In a diverse, forward-thinking age, the wonderfully woke generation of so-called millennials are starting to look more closely at the entertainment of the past. Look at the backlash of Friends‘ arrival on Netflix earlier this year. We still love it, but we can no longer ignore the lack of multicultural characters, the ‘token’ lesbian couple or Joey’s constant creepiness. We notice things more, and we won’t stand for the things we’re noticing.
I think it’s great that we’re taking issue with shows like Friends. It shows how much more accepting we are just 20 years later. The world is a scary, discriminatory place, but I genuinely believe my generation is the most tolerant yet and I have high hopes for what it can achieve.
It’s OK to like problematic things. Friends still makes me laugh and cry. We just need to be aware of what’s wrong with it too. With that in mind, I turned my attention to the Harry Potter series.
J. K. Rowling has had some controversial opinions lately, but whatever I think of her keyboard-warrier habit, I do think that the Harry Potter books are not, as a rule, very problematic. However, there are some messed-up moments that I have picked up on as I grow more observant of these attitudes. Here are 7 problematic moments in the Harry Potter franchise.
By accident, last month had a bit of a children’s books theme. I continued with my re-read of the A Series of Unfortunate Events books, from The Ersatz Elevator all the way up to The Grim Grotto. Then, with some reluctance as I didn’t want the series to end, I moved on to The Penultimate Peril and then, of course, The End.
These two books were of course just as good as their predecessors. This series has been such a great ride: every book is unique and well-crafted and even though a lot of them follow the same pattern they never get dull. Even after rereading I still have no idea which are my favourites – they are all so good.
All the way through I was wondering how the series would end, because it was clear it couldn’t be a happy ending but I also couldn’t imagine that it would end with an unhappy ending. I think it was executed brilliantly, with just the right balance of happy and sad.
Top 5 Wednesday is a meme hosted by Thoughts on Tomes on Youtube. I don’t participate every Wednesday but I do take part on occasion, whenever I notice a topic I really like. This week’s theme is very appropriate for the month of October: creepy settings in books.
5. Aragog’s lair in Harry Potter and the Chamber of Secrets.
As I write this there is a large spindly spider in the corner of the ceiling and I am resolutely ignoring it…
Who isn’t terrified of Aragog? Even those of you who think arachnophobia is irrational (it is perfectly rational, thank you very much – THEY’VE GOT EIGHT EYES AND EIGHT LEGS) have to admit that, of all the scenes in the Forbidden Forest, this has got to be the most frightening. I always think of the movie when I picture this theme – that moment when Ron and Harry look up to see the spiders dancing over their heads (shudder).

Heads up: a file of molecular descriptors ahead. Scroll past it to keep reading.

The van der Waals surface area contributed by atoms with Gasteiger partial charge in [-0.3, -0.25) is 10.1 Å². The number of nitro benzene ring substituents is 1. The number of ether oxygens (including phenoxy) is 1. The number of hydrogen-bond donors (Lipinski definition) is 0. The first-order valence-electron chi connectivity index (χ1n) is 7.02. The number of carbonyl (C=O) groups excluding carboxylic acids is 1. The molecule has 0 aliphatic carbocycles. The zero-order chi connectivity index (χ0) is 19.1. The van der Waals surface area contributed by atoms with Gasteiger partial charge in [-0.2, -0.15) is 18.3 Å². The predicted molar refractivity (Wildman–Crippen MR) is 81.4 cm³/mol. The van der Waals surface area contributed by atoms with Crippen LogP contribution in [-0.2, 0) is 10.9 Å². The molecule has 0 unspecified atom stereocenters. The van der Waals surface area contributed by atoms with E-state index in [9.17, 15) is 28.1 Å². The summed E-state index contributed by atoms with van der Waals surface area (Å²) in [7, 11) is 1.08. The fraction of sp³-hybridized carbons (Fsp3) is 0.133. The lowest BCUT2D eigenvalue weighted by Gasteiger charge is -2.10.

This tag was created by littlespider9 on YouTube.
I wasn’t tagged for this but I saw it on Ariel Bissett’s channel and I just thought… that tag is so me. There are so many books that I can’t help but roll my eyes when people talk about them because they’re so hyped, so many series that I just don’t want to finish… so here’s the chance to tell you about them. I also love these kind of controversial tags – this one reminds me a bit of the unpopular opinions tag, which is probably my favourite book tag ever.
1. A really hyped book you’re not interested in reading?
There are loads that I’m not interested in, because hype really turns me off a book. I even refused to read Harry Potter for ages because of the hype.
I was tagged for this a looooong time ago by the lovely Orangutan Librarian here on WordPress. I take my sweet time getting around to tags, that’s just how I roll.
Confession time: I have never seen Back to the Future. *Ducks*
I looked at these questions and had a strong feeling of deja vu, but I searched my blog and it doesn’t look as though I’ve already done the tag. If I have, then… here it is again?
Question 1: Name a movie/book/show that makes you want to go back in time when you were younger and enjoy it all over again.
Movie: Probably Labyrinth. I still think it’s brilliant but I’d love to watch it for the first time again. I know it a little bit too well now – there are no surprises at all.
I’m always surprised when people say they didn’t always love reading. Like, a lot of book bloggers say that Twilight got them into reading in their teenage years. There’s nothing wrong with that, but I just find it baffling that they didn’t read before. I figured you’re born a reader rather than becoming one.
I have loved books for as long as I’ve been able to read. There have been times when I’ve not read as much, but books have always been a huge part of my life, so I thought it would be interesting to look back on the most important books throughout my life – the ones that moulded me, and stayed with me long after first discovering them.
This isn’t really a tag but I encourage any of you who want to do your own ‘life in books’ to go ahead and do so. I actually got quite emotional thinking about some of the books that have meant so much to me, especially as a child.
One of my most anticipated bookish releases for 2017 is the new illustrated edition of Harry Potter and the Prisoner of Azkaban, the next in the series from Jim Kay.
Today, the new cover was revealed and this is what it looks like: